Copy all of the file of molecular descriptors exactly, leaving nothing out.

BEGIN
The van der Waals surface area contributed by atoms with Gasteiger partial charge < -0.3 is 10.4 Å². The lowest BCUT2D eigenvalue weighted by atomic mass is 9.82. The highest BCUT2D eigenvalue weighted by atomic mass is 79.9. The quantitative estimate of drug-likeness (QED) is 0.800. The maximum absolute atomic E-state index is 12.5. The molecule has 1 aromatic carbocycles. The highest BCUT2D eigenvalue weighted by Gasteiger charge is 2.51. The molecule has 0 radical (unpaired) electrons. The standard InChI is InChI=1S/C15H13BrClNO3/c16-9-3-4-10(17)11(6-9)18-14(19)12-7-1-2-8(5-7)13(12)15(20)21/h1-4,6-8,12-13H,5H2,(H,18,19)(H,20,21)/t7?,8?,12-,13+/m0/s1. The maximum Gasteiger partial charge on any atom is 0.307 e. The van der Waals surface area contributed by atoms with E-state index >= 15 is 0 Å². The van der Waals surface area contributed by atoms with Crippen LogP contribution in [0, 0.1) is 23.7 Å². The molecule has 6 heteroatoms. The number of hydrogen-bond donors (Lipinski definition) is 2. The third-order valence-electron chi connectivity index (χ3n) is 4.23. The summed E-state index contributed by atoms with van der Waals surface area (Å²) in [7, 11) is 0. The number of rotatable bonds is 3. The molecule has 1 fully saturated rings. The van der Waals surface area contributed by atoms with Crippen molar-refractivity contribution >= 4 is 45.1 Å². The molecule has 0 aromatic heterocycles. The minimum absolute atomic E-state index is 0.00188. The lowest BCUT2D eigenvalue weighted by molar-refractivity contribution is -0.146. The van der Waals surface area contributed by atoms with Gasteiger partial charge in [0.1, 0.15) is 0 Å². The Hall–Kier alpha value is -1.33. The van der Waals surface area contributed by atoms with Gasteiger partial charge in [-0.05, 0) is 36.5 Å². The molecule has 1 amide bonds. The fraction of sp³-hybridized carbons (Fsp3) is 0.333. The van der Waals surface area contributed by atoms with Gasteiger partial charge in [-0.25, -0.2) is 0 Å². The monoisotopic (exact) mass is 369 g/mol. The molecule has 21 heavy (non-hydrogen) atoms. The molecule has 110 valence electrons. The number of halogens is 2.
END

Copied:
The van der Waals surface area contributed by atoms with Gasteiger partial charge < -0.3 is 10.4 Å². The lowest BCUT2D eigenvalue weighted by atomic mass is 9.82. The highest BCUT2D eigenvalue weighted by atomic mass is 79.9. The quantitative estimate of drug-likeness (QED) is 0.800. The maximum absolute atomic E-state index is 12.5. The molecule has 1 aromatic carbocycles. The highest BCUT2D eigenvalue weighted by Gasteiger charge is 2.51. The molecule has 0 radical (unpaired) electrons. The standard InChI is InChI=1S/C15H13BrClNO3/c16-9-3-4-10(17)11(6-9)18-14(19)12-7-1-2-8(5-7)13(12)15(20)21/h1-4,6-8,12-13H,5H2,(H,18,19)(H,20,21)/t7?,8?,12-,13+/m0/s1. The maximum Gasteiger partial charge on any atom is 0.307 e. The van der Waals surface area contributed by atoms with E-state index >= 15 is 0 Å². The van der Waals surface area contributed by atoms with Crippen LogP contribution in [0, 0.1) is 23.7 Å². The molecule has 6 heteroatoms. The number of hydrogen-bond donors (Lipinski definition) is 2. The third-order valence-electron chi connectivity index (χ3n) is 4.23. The summed E-state index contributed by atoms with van der Waals surface area (Å²) in [7, 11) is 0. The number of rotatable bonds is 3. The molecule has 1 fully saturated rings. The van der Waals surface area contributed by atoms with Crippen molar-refractivity contribution >= 4 is 45.1 Å². The molecule has 0 aromatic heterocycles. The minimum absolute atomic E-state index is 0.00188. The lowest BCUT2D eigenvalue weighted by molar-refractivity contribution is -0.146. The van der Waals surface area contributed by atoms with Gasteiger partial charge in [0.1, 0.15) is 0 Å². The Hall–Kier alpha value is -1.33. The van der Waals surface area contributed by atoms with Gasteiger partial charge in [-0.05, 0) is 36.5 Å². The molecule has 1 amide bonds. The fraction of sp³-hybridized carbons (Fsp3) is 0.333. The van der Waals surface area contributed by atoms with Gasteiger partial charge in [-0.25, -0.2) is 0 Å². The monoisotopic (exact) mass is 369 g/mol. The molecule has 21 heavy (non-hydrogen) atoms. The molecule has 110 valence electrons. The number of halogens is 2.